An investigation by the U.S. space agency was recently made public, revealing that NASA lost over $700 million after a metals manufacturer faked test results, sending faulty materials to NASA. This resulted in two failed satellite launch missions from 2009 and 2011.
Faulty Aluminum Materials Delivered to NASA for Nearly 20 Years
For the past 19 years, Sapa Profiles Inc. from Oregon has been delivering aluminum parts to hundreds of customers, including the U.S. space agency. Sapa Profiles falsified thousands of certifications for their materials.
NASA used the parts to create a rocket that was going to deliver satellites, which would study our planet’s climate in 2009 and 2011 missions. The rocket called Taurus XL had issues with the fairing, and according to NASA, it didn’t fully open, so the missions failed, explained Jim Norman, director for launch services at NASA in Washington:
“While we do perform our own testing, NASA is not able to retest every single component. That is why we require and pay for certain components to be tested and certified by the supplier. When testing results are altered and certifications are provided falsely, missions fail.”
Norman added that the fraud cost NASA not just money, but they also lost years of scientific work because of the faked testing results, explaining that the agency’s trust was “severely violated.”
The news about the faked results comes just a week after the current parent company of Sapa – Norsk Hydro ASA, agreed to resolve the criminal charges and civil claims connected to the fraud. They would pay NASA, the Department of Defense and others $46 million for the fraud that took place starting with 1996 and ending in 2015.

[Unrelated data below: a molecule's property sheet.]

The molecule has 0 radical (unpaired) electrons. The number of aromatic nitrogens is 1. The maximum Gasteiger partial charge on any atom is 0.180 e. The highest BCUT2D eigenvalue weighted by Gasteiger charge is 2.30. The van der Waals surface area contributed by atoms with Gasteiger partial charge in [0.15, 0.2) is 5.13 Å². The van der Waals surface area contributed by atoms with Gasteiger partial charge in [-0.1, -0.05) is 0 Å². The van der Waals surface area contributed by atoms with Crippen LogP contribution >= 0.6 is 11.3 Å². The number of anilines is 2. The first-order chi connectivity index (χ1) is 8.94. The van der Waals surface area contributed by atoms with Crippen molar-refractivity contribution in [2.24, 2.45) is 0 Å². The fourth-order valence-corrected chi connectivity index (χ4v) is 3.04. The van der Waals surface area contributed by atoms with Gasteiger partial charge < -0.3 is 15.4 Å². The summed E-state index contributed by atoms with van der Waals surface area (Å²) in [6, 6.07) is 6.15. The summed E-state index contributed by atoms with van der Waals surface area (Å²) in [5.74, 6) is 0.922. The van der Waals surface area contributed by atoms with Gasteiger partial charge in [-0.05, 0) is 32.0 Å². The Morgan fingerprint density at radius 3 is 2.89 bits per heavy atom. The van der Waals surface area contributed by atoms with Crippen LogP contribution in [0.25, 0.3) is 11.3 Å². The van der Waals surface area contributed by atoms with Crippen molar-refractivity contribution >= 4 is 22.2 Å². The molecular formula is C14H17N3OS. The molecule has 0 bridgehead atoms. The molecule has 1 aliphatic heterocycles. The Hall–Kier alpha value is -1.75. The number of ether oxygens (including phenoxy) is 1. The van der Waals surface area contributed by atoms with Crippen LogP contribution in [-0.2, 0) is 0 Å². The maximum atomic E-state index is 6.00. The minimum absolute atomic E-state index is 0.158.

According to Sapa Profiles, which are now named Hydro Extrusion Portland Inc., the employees faked the results that would show the metal’s strength and reliability under pressure. The company pleaded guilty on one count of mail fraud and can no longer do business with the U.S. federal government since September 20, 2015.
In a statement from last week, a spokesman for Norsk Hydro said that the company has invested “significant time and resources to completely overhaul our quality and compliance organizations.”
As our second lead editor, Anna C. Mackinno provides guidance on the stories Great Lakes Ledger reporters cover. She has been instrumental in making sure the content on the site is clear and accurate for our readers. If you see a particularly clever title, you can likely thank Anna. Anna received a BA and and MA from Fordham University.